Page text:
The One Trillion Trees Initiative

Executive Summary

  • President Trump last week issued an executive order that creates a council to implement the One Trillion Trees Initiative.
  • The initiative calls for forest restoration and conservation to protect local ecosystems and to provide the carbon capture necessary to mitigate climate change.
  • While the president’s commitment and executive order are a promising first step in necessary policymaking, it is difficult to determine what they mean in practice.


In January 2020, President Trump announced his support for the One Trillion Trees Initiative at the World Economic Forum’s (WEF) meeting in Davos, Switzerland. The meeting also included the launch of the platform, which seeks to further the progress made by environmental organizations in planting one trillion trees globally to reverse deforestation and mitigate the effects of climate change.[1] Last week, President Trump issued an Executive Order (EO) on Establishing the One Trillion Trees Interagency Council to determine how the United States should implement this commitment.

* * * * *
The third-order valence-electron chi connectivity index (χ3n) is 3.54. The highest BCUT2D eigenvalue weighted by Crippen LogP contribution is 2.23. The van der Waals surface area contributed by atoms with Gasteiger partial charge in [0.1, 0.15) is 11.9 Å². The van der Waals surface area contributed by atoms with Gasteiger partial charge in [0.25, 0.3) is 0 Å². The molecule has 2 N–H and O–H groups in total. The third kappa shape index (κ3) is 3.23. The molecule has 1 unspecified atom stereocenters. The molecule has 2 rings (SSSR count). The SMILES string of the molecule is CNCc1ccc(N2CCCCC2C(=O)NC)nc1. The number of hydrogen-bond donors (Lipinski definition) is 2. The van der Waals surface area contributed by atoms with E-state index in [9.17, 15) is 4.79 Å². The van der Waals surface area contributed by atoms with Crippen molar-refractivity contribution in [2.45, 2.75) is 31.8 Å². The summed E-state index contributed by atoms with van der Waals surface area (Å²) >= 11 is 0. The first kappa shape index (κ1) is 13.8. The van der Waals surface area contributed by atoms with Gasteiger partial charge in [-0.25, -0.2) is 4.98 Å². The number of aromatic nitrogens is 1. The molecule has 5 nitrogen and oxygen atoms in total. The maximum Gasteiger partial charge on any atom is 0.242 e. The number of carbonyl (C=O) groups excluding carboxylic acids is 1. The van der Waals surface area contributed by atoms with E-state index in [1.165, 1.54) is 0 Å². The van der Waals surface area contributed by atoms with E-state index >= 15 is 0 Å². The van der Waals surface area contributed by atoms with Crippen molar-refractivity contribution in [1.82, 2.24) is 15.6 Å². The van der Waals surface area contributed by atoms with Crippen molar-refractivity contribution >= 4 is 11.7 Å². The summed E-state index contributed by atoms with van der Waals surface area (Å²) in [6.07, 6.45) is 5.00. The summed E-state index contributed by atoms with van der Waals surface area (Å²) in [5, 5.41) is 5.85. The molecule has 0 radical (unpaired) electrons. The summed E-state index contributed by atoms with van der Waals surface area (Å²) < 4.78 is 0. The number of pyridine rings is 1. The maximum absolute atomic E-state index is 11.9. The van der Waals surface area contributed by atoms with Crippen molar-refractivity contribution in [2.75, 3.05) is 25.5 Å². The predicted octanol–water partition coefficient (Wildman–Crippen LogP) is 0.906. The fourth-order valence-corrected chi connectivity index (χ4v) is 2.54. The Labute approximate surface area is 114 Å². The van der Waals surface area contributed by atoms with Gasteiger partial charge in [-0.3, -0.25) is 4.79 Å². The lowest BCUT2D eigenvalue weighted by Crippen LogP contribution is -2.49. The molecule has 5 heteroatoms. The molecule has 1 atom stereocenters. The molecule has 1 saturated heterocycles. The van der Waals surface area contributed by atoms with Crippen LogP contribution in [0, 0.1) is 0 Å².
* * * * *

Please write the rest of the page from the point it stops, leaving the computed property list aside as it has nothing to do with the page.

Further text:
Although the EO furthers the president’s commitment, it provides little insight into the number of trees that will be planted, when they will be planted, or where they will be located.  These questions are to be addressed by the council in carrying out its mission. The One Trillion Trees Initiative is only a first step in addressing immediate problems in forest restoration and conservation, as well as climate change.

The Goal of the Platform

Various organizations have pushed for reforestation. American Forests, a nonprofit, aims to plant at least 4 billion trees across 16 million acres of North America by 2030 by working with partner organizations.[2] Trillion Trees is a joint venture of three nonprofits, BirdLife International, World Wildlife Fund, and Wildlife Conservation Society, that aims to restore one trillion trees by 2050, among other environmental efforts. Others include the UN Decade on Ecosystem Restoration 2021-2030, the Bonn Challenge, and the Global Partnership on Forest and Landscape Restoration. These organizations operate independently of the WEF’s One Trillion Tree Initiative and its platform which is intended to provide “an opportunity to help join-up these initiatives in a unifying platform.”[3] The WEF aims to restore and conserve a trillion trees by 2030 by leveraging these existing efforts and inspiring additional participation among governments, businesses, and nongovernmental organizations.